Babies born to mothers with gestational diabetes show increased risk of poor outcomes in a study of over 700,000 births.
While other studies have analysed the links between gestational diabetes and adverse outcomes in babies, very large studies that draw on an entire national database, such as that used in this French study, are rare.
The new research published in Diabetologia looked at all 796,346 deliveries taking place after 22 weeks in France in 2012.
The diabetic status of mothers was determined by the use of diabetes drugs or insulin to lower blood sugar, and by hospital diagnosis.
The cohort of deliveries contained 7.24% mothers with gestational diabetes. Data linking the mother to the child were available for 88% of the total.
The increased risk of various complications for mothers with gestational diabetes versus mothers without it were: preterm birth 30%; CS 40%; pre-eclampsia/eclampsia 70%; babies born significantly larger than average size 80%; respiratory distress 10%; birth trauma 30%; and cardiac malformations 30%.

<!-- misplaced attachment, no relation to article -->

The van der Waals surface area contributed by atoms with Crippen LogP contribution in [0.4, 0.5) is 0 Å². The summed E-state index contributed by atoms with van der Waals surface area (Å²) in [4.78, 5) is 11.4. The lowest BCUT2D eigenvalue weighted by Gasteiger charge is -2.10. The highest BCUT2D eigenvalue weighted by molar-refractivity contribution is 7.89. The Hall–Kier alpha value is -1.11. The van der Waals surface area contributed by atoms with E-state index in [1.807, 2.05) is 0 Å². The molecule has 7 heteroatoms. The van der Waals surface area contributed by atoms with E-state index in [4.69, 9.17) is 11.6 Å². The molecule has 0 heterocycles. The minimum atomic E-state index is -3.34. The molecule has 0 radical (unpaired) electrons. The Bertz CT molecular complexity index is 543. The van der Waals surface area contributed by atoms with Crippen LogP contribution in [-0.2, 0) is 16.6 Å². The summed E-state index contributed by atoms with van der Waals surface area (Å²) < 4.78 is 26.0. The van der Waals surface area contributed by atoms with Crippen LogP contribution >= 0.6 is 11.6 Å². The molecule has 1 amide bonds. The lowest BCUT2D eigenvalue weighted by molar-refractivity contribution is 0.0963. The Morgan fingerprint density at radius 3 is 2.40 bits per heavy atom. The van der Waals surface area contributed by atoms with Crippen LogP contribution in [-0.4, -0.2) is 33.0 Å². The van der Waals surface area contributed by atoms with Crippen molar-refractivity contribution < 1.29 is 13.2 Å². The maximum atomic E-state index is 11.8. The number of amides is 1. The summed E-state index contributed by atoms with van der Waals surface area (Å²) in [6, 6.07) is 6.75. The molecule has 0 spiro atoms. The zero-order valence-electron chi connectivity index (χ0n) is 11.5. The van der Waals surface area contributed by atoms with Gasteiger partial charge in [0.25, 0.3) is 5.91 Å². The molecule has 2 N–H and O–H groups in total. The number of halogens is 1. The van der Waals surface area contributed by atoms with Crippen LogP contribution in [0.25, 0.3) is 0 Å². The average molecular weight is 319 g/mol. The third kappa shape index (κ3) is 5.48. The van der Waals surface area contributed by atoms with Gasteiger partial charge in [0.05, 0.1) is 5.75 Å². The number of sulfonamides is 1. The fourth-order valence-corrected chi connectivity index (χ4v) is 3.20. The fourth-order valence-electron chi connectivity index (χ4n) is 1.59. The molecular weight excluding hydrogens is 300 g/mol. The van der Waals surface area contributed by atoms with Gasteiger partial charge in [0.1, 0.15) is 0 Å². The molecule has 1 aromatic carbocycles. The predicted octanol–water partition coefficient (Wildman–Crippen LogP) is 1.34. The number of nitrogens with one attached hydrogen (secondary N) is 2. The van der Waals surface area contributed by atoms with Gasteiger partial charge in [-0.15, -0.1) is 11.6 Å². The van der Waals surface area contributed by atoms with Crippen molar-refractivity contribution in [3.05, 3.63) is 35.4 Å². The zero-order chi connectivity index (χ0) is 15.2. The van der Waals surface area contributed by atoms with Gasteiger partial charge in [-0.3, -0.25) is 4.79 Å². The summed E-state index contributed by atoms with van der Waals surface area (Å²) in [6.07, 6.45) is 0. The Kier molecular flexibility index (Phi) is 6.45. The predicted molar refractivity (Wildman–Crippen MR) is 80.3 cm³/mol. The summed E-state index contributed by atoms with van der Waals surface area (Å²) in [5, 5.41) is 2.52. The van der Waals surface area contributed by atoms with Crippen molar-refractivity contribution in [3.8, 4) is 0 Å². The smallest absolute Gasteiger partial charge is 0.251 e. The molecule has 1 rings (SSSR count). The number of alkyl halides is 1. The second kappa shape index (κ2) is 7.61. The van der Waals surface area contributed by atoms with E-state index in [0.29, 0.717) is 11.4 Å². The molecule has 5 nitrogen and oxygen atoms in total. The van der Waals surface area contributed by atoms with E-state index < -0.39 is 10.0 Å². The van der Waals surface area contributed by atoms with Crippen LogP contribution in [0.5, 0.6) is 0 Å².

The authors said that most of the risks were higher in women with insulin-treated gestational diabetes.
Dr Emily Burns, research communications manager at Diabetes UK, said that this type of research could help find potential ways to overcome the risks that women with gestational diabetes face.
‘The overall risk of complications during pregnancy for these women is relatively low, but we need to eliminate it completely,’ she said.
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